There’s been a months-long push at the Defense Department “toward declassifying the existence of a secret space weapon program,” according to a report in Monday’s Breaking Defense, including a real-world demonstration of what it can do.
Sadly, the big reveal — reportedly being pushed by Joint Chiefs vice-chair Gen. John Hyten — has been put on hold due to the ongoing crisis in Afghanistan.
What a shame.
For years, Hyten has argued that it is impossible to deter adversaries with invisible weapons, and he has taken the lead in calling for space systems to be declassified at a more rapid pace than some traditionalists find comfortable.
Indeed. The cruel joke behind Stanley Kubrick’s Dr. Stangelove or: How I Learned to Stop Worrying and Love the Bomb was that the Soviets had developed an end-of-the-world doomsday device that would go off in the event of war. It would have been the ultimate deterrent, but they kept it a secret instead.
This isn’t the first time beyond-top-secret Special Access Program (SAP) has had its reveal delayed, either.
Officials in the Trump administration viewed revealing the technology as a capstone to the creation of Space Command and Space Force. The plan apparently had been to announce it at the 2020 Space Symposium, which was canceled due to the COVID-19 pandemic; the arrival of the Biden administration also led to a reevaluation of moving forward with the reveal.
The Wuhan flu and Presidentish Joe Biden ruin everything, I swear.
“We have stuff that you haven’t even seen or heard about,” then-president Trump said last year. “We have stuff that Putin and Xi have never heard about before. There’s nobody — what we have is incredible.”
But that’s as much as Trump was willing to reveal at the time.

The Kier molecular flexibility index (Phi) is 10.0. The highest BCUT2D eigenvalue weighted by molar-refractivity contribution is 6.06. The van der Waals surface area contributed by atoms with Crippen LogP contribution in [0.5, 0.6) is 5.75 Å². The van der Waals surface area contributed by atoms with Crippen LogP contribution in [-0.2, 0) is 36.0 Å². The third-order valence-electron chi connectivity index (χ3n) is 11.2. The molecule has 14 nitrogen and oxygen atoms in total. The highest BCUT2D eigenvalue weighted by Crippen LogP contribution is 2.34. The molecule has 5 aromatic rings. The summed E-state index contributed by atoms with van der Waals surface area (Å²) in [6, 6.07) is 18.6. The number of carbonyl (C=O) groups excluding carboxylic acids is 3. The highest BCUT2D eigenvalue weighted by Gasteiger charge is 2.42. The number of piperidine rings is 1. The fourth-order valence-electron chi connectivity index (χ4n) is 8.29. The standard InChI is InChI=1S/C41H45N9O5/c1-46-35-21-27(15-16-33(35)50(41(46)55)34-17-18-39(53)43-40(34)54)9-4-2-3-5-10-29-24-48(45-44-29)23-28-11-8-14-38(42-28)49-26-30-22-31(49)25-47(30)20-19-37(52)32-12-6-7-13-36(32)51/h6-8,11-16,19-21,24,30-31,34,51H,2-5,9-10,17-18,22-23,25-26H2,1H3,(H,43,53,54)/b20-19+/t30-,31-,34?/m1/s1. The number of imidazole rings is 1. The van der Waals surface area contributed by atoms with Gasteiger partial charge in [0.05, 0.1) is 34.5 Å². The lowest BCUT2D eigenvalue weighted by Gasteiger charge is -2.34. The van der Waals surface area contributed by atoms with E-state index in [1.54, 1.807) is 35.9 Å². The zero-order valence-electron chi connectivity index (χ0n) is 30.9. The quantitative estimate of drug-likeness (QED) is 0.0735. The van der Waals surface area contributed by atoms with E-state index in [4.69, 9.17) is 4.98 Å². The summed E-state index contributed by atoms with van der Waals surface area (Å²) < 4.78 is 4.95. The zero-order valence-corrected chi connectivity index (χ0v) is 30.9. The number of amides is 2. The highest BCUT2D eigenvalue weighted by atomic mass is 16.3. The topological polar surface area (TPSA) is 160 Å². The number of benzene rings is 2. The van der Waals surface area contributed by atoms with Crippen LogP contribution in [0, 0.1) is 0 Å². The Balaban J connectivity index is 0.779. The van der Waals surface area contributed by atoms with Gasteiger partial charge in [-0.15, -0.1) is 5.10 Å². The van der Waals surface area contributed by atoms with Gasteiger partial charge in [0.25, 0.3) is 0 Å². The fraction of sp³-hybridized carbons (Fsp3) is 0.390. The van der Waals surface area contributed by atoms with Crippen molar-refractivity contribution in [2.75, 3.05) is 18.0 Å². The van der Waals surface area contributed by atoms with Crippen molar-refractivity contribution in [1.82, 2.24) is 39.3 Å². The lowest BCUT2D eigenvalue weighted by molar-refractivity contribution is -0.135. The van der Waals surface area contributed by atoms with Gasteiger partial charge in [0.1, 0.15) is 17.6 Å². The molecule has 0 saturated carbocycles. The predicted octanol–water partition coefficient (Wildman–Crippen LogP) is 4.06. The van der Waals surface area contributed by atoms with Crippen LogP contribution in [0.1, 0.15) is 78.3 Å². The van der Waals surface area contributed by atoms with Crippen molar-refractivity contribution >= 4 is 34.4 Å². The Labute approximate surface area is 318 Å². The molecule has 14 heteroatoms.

So nobody without the “If I Told You I’d Have to Kill You” clearance that’s required to get briefed in on the SAP knows what it is. However, it’s a safe bet that the new weapon will be an improvement over the joint Air Force/Navy “Burnt Frost” capability revealed in 2008.
In Operating Burnt Frost, the guided-missile cruiser USS Lake Erie, in conjunction with the 21st Space Wing in Colorado Springs, launched a heavily modified SM-3 antiballistic missile at a malfunctioning National Reconnaissance Office satellite.
While the official reason for the operation was potential environmental and health risks from the fuel carried onboard the out-of-control satellite, the successful shootdown did show the world that we could knock down a satellite from land or sea.
You can be sure that Burnt Frost coming just one year after Communist China demonstrated a similar capability is a coincidence (cough, cough).
The problem with using a missile to shoot down a satellite is a serious one: Space debris.
The orbits above Earth are already crowded with satellites, retired satellites, debris, etc. Even small bits of metal, orbiting as quickly as 17,000 miles per hour, can do serious damage to satellites, the ISS, and other spacecraft.
Blowing up a satellite creates a lot more debris. Blowing up a lot of satellites, like we and China might do if Cold War II were to ever go hot (God forbid), could make getting back into space almost impossible without some kind of orbital Merry Maids going up there first.
So the smart money on this new SAP is betting that it won’t be another kinetic or explosive interceptor like that modified SM-3:
Expert speculation on what could be used for the demonstration ranges from a terrestrially-based mobile laser used for blinding adversary reconnaissance sats to on-board, proximity triggered radio-frequency jammers on certain military satellites, to a high-powered microwave system that can zap electronics carried on maneuverable bodyguard satellites.
All three weapons could temporarily or permanently disable enemy satellites, but without creating any additional debris hazards.
Also, laser beams and high-powered microwave emitters are just so amazingly cool that the eight-year-old Star Wars fan in me can’t wait to see what the Pentagon has — finally — come up with along those lines.